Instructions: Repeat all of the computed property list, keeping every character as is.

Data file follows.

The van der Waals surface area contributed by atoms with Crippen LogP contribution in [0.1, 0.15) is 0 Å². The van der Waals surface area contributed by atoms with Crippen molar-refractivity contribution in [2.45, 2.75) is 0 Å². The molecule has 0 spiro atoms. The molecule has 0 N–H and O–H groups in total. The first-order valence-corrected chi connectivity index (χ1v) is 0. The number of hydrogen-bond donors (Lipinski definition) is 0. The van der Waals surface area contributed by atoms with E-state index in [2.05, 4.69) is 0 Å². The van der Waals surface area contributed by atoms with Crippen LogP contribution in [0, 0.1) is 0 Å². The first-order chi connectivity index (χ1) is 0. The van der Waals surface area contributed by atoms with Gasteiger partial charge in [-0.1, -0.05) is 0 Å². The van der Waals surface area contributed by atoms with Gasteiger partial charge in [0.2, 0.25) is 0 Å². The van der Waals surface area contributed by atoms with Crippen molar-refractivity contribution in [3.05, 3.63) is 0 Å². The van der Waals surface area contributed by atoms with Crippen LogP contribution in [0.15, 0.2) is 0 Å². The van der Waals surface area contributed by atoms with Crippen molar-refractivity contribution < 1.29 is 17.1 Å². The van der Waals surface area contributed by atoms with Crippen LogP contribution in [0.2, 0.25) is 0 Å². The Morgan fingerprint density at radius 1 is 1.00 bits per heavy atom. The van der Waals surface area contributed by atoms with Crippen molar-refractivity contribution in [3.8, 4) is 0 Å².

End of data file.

The van der Waals surface area contributed by atoms with Crippen LogP contribution in [0.1, 0.15) is 0 Å². The van der Waals surface area contributed by atoms with Crippen molar-refractivity contribution in [2.45, 2.75) is 0 Å². The molecule has 0 spiro atoms. The molecule has 0 N–H and O–H groups in total. The first-order valence-corrected chi connectivity index (χ1v) is 0. The number of hydrogen-bond donors (Lipinski definition) is 0. The van der Waals surface area contributed by atoms with E-state index in [2.05, 4.69) is 0 Å². The van der Waals surface area contributed by atoms with Crippen LogP contribution in [0, 0.1) is 0 Å². The first-order chi connectivity index (χ1) is 0. The van der Waals surface area contributed by atoms with Gasteiger partial charge in [-0.1, -0.05) is 0 Å². The van der Waals surface area contributed by atoms with Gasteiger partial charge in [0.2, 0.25) is 0 Å². The van der Waals surface area contributed by atoms with Crippen molar-refractivity contribution in [3.05, 3.63) is 0 Å². The van der Waals surface area contributed by atoms with Crippen LogP contribution in [0.15, 0.2) is 0 Å². The van der Waals surface area contributed by atoms with Crippen molar-refractivity contribution < 1.29 is 17.1 Å². The van der Waals surface area contributed by atoms with Crippen LogP contribution in [0.2, 0.25) is 0 Å². The Morgan fingerprint density at radius 1 is 1.00 bits per heavy atom. The van der Waals surface area contributed by atoms with Crippen molar-refractivity contribution in [3.8, 4) is 0 Å².